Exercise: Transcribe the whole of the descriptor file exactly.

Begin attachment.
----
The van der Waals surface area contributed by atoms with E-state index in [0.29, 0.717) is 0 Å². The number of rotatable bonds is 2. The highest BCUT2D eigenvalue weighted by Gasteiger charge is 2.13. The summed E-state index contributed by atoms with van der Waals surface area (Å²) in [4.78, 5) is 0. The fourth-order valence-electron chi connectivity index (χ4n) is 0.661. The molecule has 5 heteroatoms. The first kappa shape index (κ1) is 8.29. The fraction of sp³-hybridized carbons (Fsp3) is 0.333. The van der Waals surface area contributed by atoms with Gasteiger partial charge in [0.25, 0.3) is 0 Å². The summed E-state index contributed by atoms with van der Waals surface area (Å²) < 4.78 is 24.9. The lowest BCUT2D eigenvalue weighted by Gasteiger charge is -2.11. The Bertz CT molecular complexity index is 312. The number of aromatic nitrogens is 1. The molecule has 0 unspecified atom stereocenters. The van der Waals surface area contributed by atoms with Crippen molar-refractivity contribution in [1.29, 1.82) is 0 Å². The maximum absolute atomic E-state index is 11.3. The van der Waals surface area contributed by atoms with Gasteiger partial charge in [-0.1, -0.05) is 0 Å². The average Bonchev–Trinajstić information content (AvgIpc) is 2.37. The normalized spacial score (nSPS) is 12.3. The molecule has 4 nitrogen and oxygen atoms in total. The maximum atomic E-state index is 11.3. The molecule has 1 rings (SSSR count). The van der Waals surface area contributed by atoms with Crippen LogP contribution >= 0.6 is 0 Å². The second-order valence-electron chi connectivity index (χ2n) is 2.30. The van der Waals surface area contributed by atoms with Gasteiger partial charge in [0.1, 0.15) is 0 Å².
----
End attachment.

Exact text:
The van der Waals surface area contributed by atoms with E-state index in [0.29, 0.717) is 0 Å². The number of rotatable bonds is 2. The highest BCUT2D eigenvalue weighted by Gasteiger charge is 2.13. The summed E-state index contributed by atoms with van der Waals surface area (Å²) in [4.78, 5) is 0. The fourth-order valence-electron chi connectivity index (χ4n) is 0.661. The molecule has 5 heteroatoms. The first kappa shape index (κ1) is 8.29. The fraction of sp³-hybridized carbons (Fsp3) is 0.333. The van der Waals surface area contributed by atoms with Gasteiger partial charge in [0.25, 0.3) is 0 Å². The summed E-state index contributed by atoms with van der Waals surface area (Å²) < 4.78 is 24.9. The lowest BCUT2D eigenvalue weighted by Gasteiger charge is -2.11. The Bertz CT molecular complexity index is 312. The number of aromatic nitrogens is 1. The molecule has 0 unspecified atom stereocenters. The van der Waals surface area contributed by atoms with Crippen molar-refractivity contribution in [1.29, 1.82) is 0 Å². The maximum absolute atomic E-state index is 11.3. The van der Waals surface area contributed by atoms with Gasteiger partial charge in [-0.1, -0.05) is 0 Å². The average Bonchev–Trinajstić information content (AvgIpc) is 2.37. The normalized spacial score (nSPS) is 12.3. The molecule has 4 nitrogen and oxygen atoms in total. The maximum atomic E-state index is 11.3. The molecule has 1 rings (SSSR count). The van der Waals surface area contributed by atoms with Crippen LogP contribution >= 0.6 is 0 Å². The second-order valence-electron chi connectivity index (χ2n) is 2.30. The van der Waals surface area contributed by atoms with Gasteiger partial charge in [0.1, 0.15) is 0 Å².